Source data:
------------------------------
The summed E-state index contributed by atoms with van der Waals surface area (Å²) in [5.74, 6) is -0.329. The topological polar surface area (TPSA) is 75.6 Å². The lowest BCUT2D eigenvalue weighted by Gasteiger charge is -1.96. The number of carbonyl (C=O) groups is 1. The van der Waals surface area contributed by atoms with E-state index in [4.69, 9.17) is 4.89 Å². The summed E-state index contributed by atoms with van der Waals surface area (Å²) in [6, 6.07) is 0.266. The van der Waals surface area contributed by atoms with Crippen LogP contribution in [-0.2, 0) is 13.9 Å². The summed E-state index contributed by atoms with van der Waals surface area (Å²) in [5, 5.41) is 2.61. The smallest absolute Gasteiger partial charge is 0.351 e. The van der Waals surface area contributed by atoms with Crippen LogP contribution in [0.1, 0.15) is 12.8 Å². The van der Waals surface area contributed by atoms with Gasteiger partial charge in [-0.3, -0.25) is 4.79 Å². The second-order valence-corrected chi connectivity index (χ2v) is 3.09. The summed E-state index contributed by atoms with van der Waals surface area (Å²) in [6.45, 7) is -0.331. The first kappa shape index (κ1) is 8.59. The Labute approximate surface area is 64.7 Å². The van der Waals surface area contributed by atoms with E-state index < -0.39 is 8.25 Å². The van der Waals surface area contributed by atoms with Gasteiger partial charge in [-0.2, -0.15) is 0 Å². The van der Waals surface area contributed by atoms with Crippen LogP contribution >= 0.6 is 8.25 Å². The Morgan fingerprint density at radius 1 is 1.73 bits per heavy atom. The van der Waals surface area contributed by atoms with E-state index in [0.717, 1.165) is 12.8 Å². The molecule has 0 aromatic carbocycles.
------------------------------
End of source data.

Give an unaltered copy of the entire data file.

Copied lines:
The summed E-state index contributed by atoms with van der Waals surface area (Å²) in [5.74, 6) is -0.329. The topological polar surface area (TPSA) is 75.6 Å². The lowest BCUT2D eigenvalue weighted by Gasteiger charge is -1.96. The number of carbonyl (C=O) groups is 1. The van der Waals surface area contributed by atoms with E-state index in [4.69, 9.17) is 4.89 Å². The summed E-state index contributed by atoms with van der Waals surface area (Å²) in [6, 6.07) is 0.266. The van der Waals surface area contributed by atoms with Crippen LogP contribution in [-0.2, 0) is 13.9 Å². The summed E-state index contributed by atoms with van der Waals surface area (Å²) in [5, 5.41) is 2.61. The smallest absolute Gasteiger partial charge is 0.351 e. The van der Waals surface area contributed by atoms with Crippen LogP contribution in [0.1, 0.15) is 12.8 Å². The van der Waals surface area contributed by atoms with Gasteiger partial charge in [-0.3, -0.25) is 4.79 Å². The second-order valence-corrected chi connectivity index (χ2v) is 3.09. The summed E-state index contributed by atoms with van der Waals surface area (Å²) in [6.45, 7) is -0.331. The first kappa shape index (κ1) is 8.59. The Labute approximate surface area is 64.7 Å². The van der Waals surface area contributed by atoms with E-state index < -0.39 is 8.25 Å². The van der Waals surface area contributed by atoms with Gasteiger partial charge in [-0.2, -0.15) is 0 Å². The van der Waals surface area contributed by atoms with Crippen LogP contribution >= 0.6 is 8.25 Å². The Morgan fingerprint density at radius 1 is 1.73 bits per heavy atom. The van der Waals surface area contributed by atoms with E-state index in [0.717, 1.165) is 12.8 Å². The molecule has 0 aromatic carbocycles.